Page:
Special software is also used to steal email, and in one case the PLA cyber spies gained access to a target network for four years and 10 months.
The unit uses at least 937 command and control servers hosted on 849 distinct Internet Protocol addresses in 13 countries.
The report identified three online personas linked to Chinese hacking. They include "UglyGorilla," a screen name for a hacker named Wang Dong linked to computer attacks since October 2004, and "DOTA," who was connected to dozens of email accounts linked to social engineering and spear phishing cyber attacks in PLA campaigns. DOTA, believed to be taken from the video game "Defense of the Ancients," was identified by a Shanghai phone number used in registering his online accounts.
"We have observed both the UglyGorilla persona and the DOTA persona using the same shared infrastructure," the report said.
A third person behind the Chinese attacks uses the nickname "SuperHard" and is believed to be Mei Qiang, who was identified in the report as a significant contributor to several types of malicious software used in cyber attacks by the Chinese military. SuperHard revealed his location to be in the Pudong New Area of Shanghai.
Mandiant made public more than 3,000 indicators that can be used by network administrators to harden computers against cyber attacks from the spying unit.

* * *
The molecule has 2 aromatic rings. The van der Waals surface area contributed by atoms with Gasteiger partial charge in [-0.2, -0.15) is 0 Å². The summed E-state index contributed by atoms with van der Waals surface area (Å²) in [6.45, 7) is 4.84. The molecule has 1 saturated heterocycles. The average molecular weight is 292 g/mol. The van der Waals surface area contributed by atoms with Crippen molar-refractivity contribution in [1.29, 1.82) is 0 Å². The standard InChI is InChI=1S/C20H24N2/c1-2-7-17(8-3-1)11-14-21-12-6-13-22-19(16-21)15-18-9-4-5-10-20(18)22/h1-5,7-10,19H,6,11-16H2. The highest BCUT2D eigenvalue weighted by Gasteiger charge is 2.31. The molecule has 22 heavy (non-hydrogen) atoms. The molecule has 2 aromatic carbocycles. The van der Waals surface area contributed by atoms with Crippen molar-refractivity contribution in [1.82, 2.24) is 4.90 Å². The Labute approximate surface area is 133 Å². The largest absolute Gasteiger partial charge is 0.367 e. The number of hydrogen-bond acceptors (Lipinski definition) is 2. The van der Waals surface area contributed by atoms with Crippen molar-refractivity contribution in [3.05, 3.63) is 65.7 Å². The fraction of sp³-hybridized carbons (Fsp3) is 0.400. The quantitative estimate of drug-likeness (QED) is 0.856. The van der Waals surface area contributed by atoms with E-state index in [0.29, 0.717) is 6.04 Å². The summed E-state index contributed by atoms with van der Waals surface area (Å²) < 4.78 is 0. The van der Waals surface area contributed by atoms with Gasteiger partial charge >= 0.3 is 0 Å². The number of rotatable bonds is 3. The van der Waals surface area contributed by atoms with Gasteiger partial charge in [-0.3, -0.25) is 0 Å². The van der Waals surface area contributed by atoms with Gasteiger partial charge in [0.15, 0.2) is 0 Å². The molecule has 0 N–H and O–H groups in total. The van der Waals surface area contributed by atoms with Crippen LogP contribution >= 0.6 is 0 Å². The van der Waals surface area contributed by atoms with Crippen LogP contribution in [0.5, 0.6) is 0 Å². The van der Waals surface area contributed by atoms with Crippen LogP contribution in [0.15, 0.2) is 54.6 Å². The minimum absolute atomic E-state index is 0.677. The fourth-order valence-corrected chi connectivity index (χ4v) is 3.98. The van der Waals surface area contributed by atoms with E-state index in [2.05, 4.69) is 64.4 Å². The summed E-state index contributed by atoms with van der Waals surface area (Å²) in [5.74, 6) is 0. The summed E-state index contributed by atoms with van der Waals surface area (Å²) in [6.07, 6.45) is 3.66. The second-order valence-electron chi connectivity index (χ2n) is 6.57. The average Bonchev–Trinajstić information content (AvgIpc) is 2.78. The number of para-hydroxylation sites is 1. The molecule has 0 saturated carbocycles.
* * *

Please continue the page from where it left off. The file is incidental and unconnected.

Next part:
"The sheer scale and duration of sustained attacks against such a wide set of industries from a singularly identified group based in China leaves little doubt about the organization behind [Advanced Persistent Threat 1]," the report said. "We believe the totality of the evidence we provide in this document bolsters the claim that APT1 is Unit 61398."
The report said another unlikely possibility is that the Chinese hacking group is a secret group that is well-resourced and has direct access to Shanghai-based telecommunications infrastructure "right outside of Unit 61398’s gates, performing tasks similar to Unit 61398’s known mission."
Due to extensive Chinese government monitoring of the Internet, the spying unit’s long-running operations indicate it "is acting with the full knowledge and cooperation of the government," the report said.
"In a state that rigorously monitors Internet use, it is highly unlikely that the Chinese Government is unaware of an attack group that operates from the Pudong New Area of Shanghai," the report said. "The detection and awareness of APT1 is made even more probable by the sheer scale and sustainment of attacks that we have observed and documented in this report."